This Article discusses generosity and its relevance in international trade law. Generosity, then - in international trade law - does matter, at least if a better world for the poor is imagined and if their world view is acknowledged. With good reason, many individual Americans - from the Great Plains of Kansas to the five boroughs of New York City - regard themselves as generous people. They give as private citizens, and through their favorite non-governmental organizations ("NGOs"), especially their churches, mosques, synagogues, and other houses of worship. Yet, from overseas, America is not perceived as a generous nation - at least not anymore. The generation of American officials who created and implemented the Marshall Plan has died or retired, and so too has the generation of foreigners who remember it, or other American legislative beneficence. Today, leading intellectuals from Turkey to New Zealand see only the hand, visible or invisible, of national self-interest in American laws that affect them.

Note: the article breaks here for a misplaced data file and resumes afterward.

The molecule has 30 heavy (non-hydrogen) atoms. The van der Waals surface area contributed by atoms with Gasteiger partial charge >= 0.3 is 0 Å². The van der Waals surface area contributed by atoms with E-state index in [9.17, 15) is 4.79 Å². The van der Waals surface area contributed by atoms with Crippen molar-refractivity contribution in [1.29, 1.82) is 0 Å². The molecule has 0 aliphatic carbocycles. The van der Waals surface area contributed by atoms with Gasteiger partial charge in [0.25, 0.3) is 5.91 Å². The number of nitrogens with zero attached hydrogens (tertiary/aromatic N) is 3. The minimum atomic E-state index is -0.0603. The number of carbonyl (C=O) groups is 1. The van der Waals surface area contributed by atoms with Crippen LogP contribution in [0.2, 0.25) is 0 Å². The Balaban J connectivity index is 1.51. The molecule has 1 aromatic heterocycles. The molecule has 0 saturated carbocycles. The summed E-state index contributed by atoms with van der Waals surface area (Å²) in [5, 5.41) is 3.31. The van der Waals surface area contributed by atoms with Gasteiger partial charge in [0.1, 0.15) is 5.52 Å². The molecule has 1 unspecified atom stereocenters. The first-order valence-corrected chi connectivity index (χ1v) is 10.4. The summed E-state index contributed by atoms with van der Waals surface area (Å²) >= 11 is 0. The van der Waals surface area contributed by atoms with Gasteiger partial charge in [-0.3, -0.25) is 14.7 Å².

The Limits of American Generosity,
29 Fordham Int'l L.J. 299
Available at: http://ir.lawnet.fordham.edu/ilj/vol29/iss2/3